And miles to go before I sleep

My little horse must think it queer to stop without a farmhouse near...He gives his harness bells a shake to ask if there's some mistake

My little horse must think it queer to stop without a farmhouse near…He gives his harness bells a shake to ask if there is some mistake



I heard today is the 50th anniversary of the poet, Robert Frost’s death.  It reminded me of my favorite poem, which I like to read every year on the winter solstice.

Stopping by Woods on a Snowy Evening

Whose woods these are I think I know.
His house is in the village, though;
He will not see me stopping here
To watch his woods fill up with snow.

My little horse must think it queer
To stop without a farmhouse near
Between the woods and frozen lake
The darkest evening of the year.

He gives his harness bells a shake
To ask if there is some mistake.
The only other sound’s the sweep
Of easy wind and downy flake.

The woods are lovely, dark, and deep,
But I have promises to keep,
And miles to go before I sleep,
And miles to go before I sleep.

Robert Frost



By the time I finally made it outside to play with my horses, the rain had stopped, the mist had lifted, and the sun was breaking through the clouds.

the sun breaking through the misty clouds

the sun breaking through the misty clouds…


The pasture was too muddy to venture, so I played a liberty game with the horses in the arena.  The sand was heavy from the rain with big puddles everywhere and left over slush.  The horses treated me with casual indifference, not really interested in moving.  I could drive them quite easily, but drawing was difficult.  Sterling was far more cooperative than Monarch.  I think he’s lonely, missing his girl who’s off to college.  At one point I got Monarch to follow my draw, but as he got close, he nipped my jacket pocket, where he expected to find a treat, and then charged off.  I tried it again, but only got another charge.  He really didn’t want to play.

Instead of getting mad at Monarch or feeling sorry for myself because my horse told me he didn’t want to play, I went into the curiosity frame, and looked at the situation from 2nd person, my horse.  “Hmmm, what might Monarch be thinking….”  For the past two months my interactions with my horses has been to feed, check water, feet, and blankets.  Monarch has stopped seeing me as his partner; I’m just the waitress.

I needed to change the focus from food.  The arena footing was really too terrible to do any groundwork in reestablishing a sense of partnership, so I followed the horses back to the gate just to “be” with them, rubbing their faces and scratching their necks.  Cimarron, our cute rescue cat, joined our lovefest. buds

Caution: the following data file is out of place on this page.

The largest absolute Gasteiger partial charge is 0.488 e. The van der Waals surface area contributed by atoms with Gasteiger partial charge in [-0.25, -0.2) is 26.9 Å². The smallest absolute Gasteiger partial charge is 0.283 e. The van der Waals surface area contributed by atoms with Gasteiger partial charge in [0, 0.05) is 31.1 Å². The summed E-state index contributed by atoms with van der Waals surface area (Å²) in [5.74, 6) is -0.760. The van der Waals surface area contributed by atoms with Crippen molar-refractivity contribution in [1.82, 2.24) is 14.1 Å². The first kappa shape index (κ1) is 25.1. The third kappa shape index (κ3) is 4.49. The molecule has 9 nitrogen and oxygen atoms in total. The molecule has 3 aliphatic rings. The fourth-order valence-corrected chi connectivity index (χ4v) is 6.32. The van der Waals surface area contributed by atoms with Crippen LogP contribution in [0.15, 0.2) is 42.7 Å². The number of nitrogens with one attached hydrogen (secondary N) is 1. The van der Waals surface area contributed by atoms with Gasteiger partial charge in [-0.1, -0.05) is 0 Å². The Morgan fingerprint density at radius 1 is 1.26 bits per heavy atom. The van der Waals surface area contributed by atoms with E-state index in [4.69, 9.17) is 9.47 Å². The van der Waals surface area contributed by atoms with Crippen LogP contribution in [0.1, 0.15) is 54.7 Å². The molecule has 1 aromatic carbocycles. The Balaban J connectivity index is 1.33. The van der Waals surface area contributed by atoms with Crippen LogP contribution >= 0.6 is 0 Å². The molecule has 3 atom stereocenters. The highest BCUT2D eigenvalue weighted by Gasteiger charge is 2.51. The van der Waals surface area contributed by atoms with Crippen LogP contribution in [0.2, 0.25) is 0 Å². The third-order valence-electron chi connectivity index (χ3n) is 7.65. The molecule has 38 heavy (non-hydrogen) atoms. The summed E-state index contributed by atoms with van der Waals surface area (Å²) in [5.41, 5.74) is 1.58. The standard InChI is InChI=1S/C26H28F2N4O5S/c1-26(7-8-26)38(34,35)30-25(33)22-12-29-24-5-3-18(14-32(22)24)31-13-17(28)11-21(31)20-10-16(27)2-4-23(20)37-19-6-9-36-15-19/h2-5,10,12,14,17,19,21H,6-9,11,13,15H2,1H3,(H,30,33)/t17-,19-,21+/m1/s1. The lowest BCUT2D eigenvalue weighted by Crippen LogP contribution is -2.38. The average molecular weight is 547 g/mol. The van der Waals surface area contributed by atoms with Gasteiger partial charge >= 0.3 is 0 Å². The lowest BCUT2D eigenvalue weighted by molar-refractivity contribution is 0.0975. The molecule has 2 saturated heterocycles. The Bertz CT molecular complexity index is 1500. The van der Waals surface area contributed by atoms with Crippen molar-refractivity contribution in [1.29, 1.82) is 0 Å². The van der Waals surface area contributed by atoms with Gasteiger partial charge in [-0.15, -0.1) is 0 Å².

The interaction between cat and horses was irresistible; I grabbed my camera.



I’m wondering about the cat/predator—horse/prey relationship…..  Horses are amazingly adaptive animals.  Humans were originally predators of horses too.


At least someone wanted to play!!

Horses in the Mist

Renee and I chose the same goal: PLAY!  Today is the fourth day of a mist charged with an atmosphere of magic and mystery.

horses in the mist

It’s warm, (if I dress wisely); just above freezing.  When my horses finish their breakfast, I will put on my flannel lined jeans, my upper layers of fleece and nylon, a warm hat, waterproof ski gloves, and my favorite Dublin tall winter boots.  I will approach my horses with friendship and curiosity; “what would you like to play today?”

Form a Support Group when Pursuing Goals

Our book study group met to discuss Part I of the book Solo Schooling.  Our conversation revealed how similar our group is: in experiences, in goals, in needs.  I believe forming a support group like this will provide us with learning, advocacy, encouragement, inspiration, and insight.  We planned to discuss all of Part I, but after an hour and a half, we had barely finished Ch. 1.  The discussion was VERY RICH!!  Highlights included:

-Focus on the process, not the product.  This is the key to the coaching method.  When we go inside ourselves, we are surprised to discover how much we know about ourselves and our horses.  This is what the author means by getting into a resourceful state- p9.  We need to honor our knowledge and experience.

-We discussed the equation: Performance = Potential – Interference  and what kinds of things interfere with our riding performance.  Our group experiences more internal interference;  our “self-1” (the frame of praise/blame or success/failure) can get in the way of performance.  We will focus on allowing our “self 2”- (the intuitive self) to guide and nurture us.  Our group does not seem to have much problem with external interference- people, weather, competition, etc.

-NLP helps us discover patterns, which can aid us in our quest or sabotage our goals.  As coaches, we will help ourselves and each other discover our unique patterns.  This will be part of our “Resourcefulness.”